Oxford Researchers Seek Help Decoding 'Lost Gospel' Text

Millions of fragments of ancient texts discovered in Egypt have been touted as possibly offering a “lost gospel,” with commentators saying it could provide an insight into the “mark of the beast” referred to in the book of Revelation.

Excited researchers at Oxford University are calling on the public to provide support in translating the documents.

The documents, entitled The Oxyrhynchus Papyri, were discovered last century in the Egyptian city of the same name, but mining their rich content has been a slow process, according to researchers at the iconic British university.

Researchers at the university issued a call Tuesday for “armchair archaeologists” to log onto the Ancient Lives website where numerous parts of The Oxyrhynchus Papyri have been published and to take a stab at deciphering the texts, which are written in Greek.

The texts, dated between 500 BC to 1,000 AD, were written during a time when Egypt was under Greek and Roman control, according to researchers.

“It’s with the digital advancements of our own age, that we're able to open up this window into the past, and see a common human experience in that intimate, traditional medium, handwriting,” lead developer and designer, William MacFarlane of Oxford University’s Department of Physics said in a statement on the university’s website.

The documents, which have not been read in more than a thousand years, could reveal new details about Jesus’ earthly ministry, and even details about what people of the past believed about the end times.

One discovery made so far, as noted on Oxford University’s Oxyrhynchus Online website, reveals an inquiry as to whether the number of the beast referred to in Revelation 13:18 is actually “616” or “665” as opposed to the wildly-popular “666”.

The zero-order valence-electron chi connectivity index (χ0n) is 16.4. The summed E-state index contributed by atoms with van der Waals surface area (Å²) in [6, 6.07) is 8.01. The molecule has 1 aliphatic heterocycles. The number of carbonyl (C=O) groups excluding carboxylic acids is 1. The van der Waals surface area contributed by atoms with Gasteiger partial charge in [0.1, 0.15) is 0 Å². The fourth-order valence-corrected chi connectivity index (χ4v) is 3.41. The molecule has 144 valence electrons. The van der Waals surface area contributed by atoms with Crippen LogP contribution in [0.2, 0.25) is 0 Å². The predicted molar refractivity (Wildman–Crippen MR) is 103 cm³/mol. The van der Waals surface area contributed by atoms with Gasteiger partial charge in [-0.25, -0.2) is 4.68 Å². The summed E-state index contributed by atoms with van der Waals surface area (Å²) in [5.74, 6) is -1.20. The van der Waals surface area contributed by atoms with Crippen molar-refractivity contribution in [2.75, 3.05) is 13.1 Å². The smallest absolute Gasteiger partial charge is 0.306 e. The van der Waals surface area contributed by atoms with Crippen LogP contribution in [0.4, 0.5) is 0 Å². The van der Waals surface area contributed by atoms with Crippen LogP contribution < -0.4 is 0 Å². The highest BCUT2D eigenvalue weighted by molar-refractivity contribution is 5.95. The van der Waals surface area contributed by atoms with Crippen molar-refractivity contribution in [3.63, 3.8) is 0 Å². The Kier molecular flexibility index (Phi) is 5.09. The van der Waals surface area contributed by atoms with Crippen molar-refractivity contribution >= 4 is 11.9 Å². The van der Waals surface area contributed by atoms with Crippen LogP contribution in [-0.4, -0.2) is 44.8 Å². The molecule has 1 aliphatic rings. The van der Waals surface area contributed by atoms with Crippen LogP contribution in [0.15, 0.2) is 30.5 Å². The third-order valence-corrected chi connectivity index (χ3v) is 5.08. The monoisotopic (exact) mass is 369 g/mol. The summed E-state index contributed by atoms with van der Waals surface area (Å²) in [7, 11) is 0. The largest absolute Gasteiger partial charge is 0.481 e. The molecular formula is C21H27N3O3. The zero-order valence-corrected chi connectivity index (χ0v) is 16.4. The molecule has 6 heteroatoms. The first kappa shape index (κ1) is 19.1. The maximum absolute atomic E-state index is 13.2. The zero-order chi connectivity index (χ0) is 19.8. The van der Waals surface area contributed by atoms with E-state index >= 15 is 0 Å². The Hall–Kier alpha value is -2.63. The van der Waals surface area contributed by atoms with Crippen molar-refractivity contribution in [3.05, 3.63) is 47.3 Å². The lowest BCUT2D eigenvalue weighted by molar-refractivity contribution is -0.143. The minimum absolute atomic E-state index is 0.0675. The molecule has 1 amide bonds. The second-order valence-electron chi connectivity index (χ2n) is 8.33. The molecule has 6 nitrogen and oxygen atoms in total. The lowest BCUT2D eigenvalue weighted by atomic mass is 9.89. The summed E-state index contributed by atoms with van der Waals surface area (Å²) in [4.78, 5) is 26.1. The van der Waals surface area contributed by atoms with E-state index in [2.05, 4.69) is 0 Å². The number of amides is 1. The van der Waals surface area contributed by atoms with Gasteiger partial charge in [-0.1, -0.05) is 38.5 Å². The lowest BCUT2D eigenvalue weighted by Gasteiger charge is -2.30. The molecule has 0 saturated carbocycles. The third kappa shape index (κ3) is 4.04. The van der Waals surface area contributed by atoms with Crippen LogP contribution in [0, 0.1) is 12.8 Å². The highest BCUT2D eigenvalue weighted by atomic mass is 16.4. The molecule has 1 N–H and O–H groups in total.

Researchers have also found a “lost gospel” that includes an account of Jesus casting out demons.

Although the Biblical canon has been set and is unalterable, extra-biblical documents have often lent support to the historicity of Scripture. The Oxyrhynchus Papyri are expected to be no different.

“Until now only experts could explore this incredible collection,” said project leader Dr Chris Lintott of Oxford University’s Department of Physics. “With so much of the collection unstudied there’s plenty for everyone. We’re excited to see what visitors to can unearth.”

As the amazing collection of ancient texts attracts amateur sleuths and archeologists to the Ancient Lives website, so might their discoveries attract unbelievers to Christ.

Discoveries made so far already support historical accounts of Egypt’s domination by the Greeks and Romans. In addition, The Oxyrhynchus Papyri collection is the source of the lost poetry of Sappho, the lost comedies of Menander and the lost plays of Sophocles, according to researchers.

What else might the treasure trove of texts reveal about the ancient world in which much of the Biblical accounts take place? Only time will tell.

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